Outlook and morale
Employers have had to make some tough decisions about their workforce, so it’s not surprising they give themselves mixed reviews on how well they’ve taken care of their teams. Only 36% say they’ve taken care of employees “very well.” Their employees seem to understand the predicament, however, and they actually tend to rate employers better than employers rate themselves:
Overall, employees are 36% more likely to think their employer cared for them very well. And 50% of employees who have been laid off or furloughed would still recommend their employer to a prospective employee.
While morale seems pretty good, the outlook of small businesses is definitely down year over year:
Overall, 43% of small businesses expect an increase in revenue in 2020, compared to 69% in our 2019 study. This year 32% of small businesses expect a decrease in revenue, versus just 4% last year.
Bigger businesses appear to be more optimistic in general. For example, they are much more likely to expect a significant increase in revenue:
In addition to expecting more revenue, larger small businesses are also more likely to think they’re taking care of employees well, and they are less likely to reduce employee pay or benefits. When it comes to participating in governmental relief programs, larger businesses also seemed to be at an advantage (see more below).
Regardless of employee count, our survey showed general optimism about being able to get back to business soon.
Adding to the mood of slight optimism, 62% of small businesses expect things will be back to normal by the end of the year. Additionally, 12% say things are already back to normal, while just 4% say things will never be back to normal.
The PPP and other governmental relief
In March, the federal government passed the CARES Act and the Families First Coronovirus Relief Act. The most notable program was the $660 billion in forgivable small business loans via the Paycheck Protection Program (PPP), but several other avenues for relief were available. More than half of small businesses have participated in these programs so far:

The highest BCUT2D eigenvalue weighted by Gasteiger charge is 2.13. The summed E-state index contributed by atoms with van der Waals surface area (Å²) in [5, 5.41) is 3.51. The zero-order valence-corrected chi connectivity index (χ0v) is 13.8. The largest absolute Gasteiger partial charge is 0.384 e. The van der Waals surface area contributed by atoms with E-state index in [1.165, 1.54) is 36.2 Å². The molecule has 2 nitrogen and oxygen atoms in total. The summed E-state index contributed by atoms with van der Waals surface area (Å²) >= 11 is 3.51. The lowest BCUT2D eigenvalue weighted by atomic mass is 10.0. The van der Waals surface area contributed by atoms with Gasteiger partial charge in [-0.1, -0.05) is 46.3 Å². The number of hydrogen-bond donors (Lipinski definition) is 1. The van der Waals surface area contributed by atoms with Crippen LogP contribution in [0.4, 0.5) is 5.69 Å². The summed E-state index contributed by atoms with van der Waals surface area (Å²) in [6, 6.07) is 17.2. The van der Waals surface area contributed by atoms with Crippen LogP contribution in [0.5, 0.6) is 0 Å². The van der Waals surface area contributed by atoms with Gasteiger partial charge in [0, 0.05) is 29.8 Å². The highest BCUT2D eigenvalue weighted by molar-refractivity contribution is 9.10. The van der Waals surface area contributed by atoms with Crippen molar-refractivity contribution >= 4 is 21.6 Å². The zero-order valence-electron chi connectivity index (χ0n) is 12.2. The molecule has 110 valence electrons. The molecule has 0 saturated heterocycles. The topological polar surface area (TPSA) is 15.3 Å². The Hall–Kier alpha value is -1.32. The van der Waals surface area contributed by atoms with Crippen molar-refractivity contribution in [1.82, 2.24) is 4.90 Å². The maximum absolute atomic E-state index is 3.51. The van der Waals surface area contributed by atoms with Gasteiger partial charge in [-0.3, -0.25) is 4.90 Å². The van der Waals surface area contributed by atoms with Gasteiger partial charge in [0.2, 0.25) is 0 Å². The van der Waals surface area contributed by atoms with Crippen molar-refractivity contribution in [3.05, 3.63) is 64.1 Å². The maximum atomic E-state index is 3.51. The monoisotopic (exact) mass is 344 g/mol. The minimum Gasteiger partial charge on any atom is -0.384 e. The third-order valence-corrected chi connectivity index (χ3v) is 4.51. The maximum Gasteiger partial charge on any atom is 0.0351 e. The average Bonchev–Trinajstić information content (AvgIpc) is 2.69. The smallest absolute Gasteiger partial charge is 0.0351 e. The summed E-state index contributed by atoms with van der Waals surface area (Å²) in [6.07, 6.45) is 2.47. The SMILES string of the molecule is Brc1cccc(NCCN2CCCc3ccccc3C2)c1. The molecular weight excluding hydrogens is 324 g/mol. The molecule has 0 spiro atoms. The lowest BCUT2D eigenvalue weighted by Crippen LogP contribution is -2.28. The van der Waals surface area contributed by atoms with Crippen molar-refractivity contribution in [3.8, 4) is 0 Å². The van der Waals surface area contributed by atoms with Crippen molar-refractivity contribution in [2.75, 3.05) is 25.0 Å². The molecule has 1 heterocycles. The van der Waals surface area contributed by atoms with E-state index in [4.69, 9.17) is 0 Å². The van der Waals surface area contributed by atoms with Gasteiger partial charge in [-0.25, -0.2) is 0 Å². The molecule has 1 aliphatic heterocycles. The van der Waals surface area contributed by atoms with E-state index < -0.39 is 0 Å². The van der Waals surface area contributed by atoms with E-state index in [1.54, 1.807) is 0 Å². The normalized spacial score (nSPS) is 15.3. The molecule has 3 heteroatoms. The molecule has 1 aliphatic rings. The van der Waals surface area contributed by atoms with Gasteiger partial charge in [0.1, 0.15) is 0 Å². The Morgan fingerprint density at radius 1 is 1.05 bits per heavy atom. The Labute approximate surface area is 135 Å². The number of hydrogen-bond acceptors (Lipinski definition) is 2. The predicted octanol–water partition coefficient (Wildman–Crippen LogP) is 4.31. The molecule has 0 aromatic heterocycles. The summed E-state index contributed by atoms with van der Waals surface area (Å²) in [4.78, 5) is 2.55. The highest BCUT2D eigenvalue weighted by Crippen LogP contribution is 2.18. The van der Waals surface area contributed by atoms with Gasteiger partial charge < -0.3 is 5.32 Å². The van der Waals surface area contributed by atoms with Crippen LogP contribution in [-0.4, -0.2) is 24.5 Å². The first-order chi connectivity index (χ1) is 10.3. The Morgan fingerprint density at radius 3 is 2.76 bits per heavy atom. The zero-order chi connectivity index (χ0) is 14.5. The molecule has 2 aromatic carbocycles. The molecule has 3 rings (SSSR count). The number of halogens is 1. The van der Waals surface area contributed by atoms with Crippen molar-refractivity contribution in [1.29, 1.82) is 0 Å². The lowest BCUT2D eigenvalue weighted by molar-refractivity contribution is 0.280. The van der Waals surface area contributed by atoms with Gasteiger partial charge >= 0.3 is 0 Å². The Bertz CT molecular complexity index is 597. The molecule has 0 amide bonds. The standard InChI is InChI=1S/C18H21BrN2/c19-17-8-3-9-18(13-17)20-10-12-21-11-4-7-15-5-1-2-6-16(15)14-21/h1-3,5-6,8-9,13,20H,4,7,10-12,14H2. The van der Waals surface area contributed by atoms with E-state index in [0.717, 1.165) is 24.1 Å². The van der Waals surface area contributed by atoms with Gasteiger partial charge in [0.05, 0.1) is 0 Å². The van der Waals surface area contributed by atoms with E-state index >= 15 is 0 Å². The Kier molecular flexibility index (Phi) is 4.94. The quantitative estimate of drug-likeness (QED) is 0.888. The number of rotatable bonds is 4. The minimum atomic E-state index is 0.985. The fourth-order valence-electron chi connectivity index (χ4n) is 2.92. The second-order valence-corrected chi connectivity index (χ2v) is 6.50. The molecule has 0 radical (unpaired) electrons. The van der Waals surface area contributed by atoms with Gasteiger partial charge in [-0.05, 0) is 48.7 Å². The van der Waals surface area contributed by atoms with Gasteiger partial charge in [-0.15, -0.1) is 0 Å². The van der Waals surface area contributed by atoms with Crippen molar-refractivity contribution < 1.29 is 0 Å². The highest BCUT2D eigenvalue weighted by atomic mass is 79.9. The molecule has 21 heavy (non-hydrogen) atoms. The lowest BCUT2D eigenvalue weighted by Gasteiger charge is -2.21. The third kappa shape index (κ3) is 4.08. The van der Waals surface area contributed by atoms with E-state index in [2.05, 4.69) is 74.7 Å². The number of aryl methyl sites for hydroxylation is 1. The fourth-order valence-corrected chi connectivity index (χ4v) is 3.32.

Different sized businesses participated in the PPP at similar rates, but larger businesses were 25-75% more likely to participate in secondary programs like Social Security tax deferrals and the employee retention tax credits under the CARES Act.
For those who received loans, it’s not clear how much of a benefit the PPP program has had. Business owners who participated in the PPP program and those who didn’t had very similar outlooks on expected 2020 revenue and when things would return to normal. Businesses that received loans also weren’t much more likely to retain employees.
Looking deep into the data, PPP recipients only stood apart from the pack in that they were:
- 14% more likely to continue hiring new employees through the COVID-19 outbreak
- 15% more likely to think their accountant’s advice was “important”
- 19% more likely to use payroll software, and
- 23% more likely to say they’ve taken care of employees well
Working from home becomes mainstream
As shelter-in-place orders went into effect, 75% of small businesses were forced to change the way they work. Some limited operations and some closed, but over 35% of all small businesses adapted by making remote work an important part of their operations:
In the latest US Census data (from 2018), 5.3% of Americans worked from home. While we saw 35% of businesses making remote work central to their operations, many more businesses experimented with work from home policies:
Before the COVID-19 outbreak, 44% of small business owners allowed some form of working from home, but now 65% say they’ll make it a part of their business even when sheltering-in-place is no longer necessary. An additional 11% have permitted remote working temporarily, but plan to revert to working on site once the outbreak is over.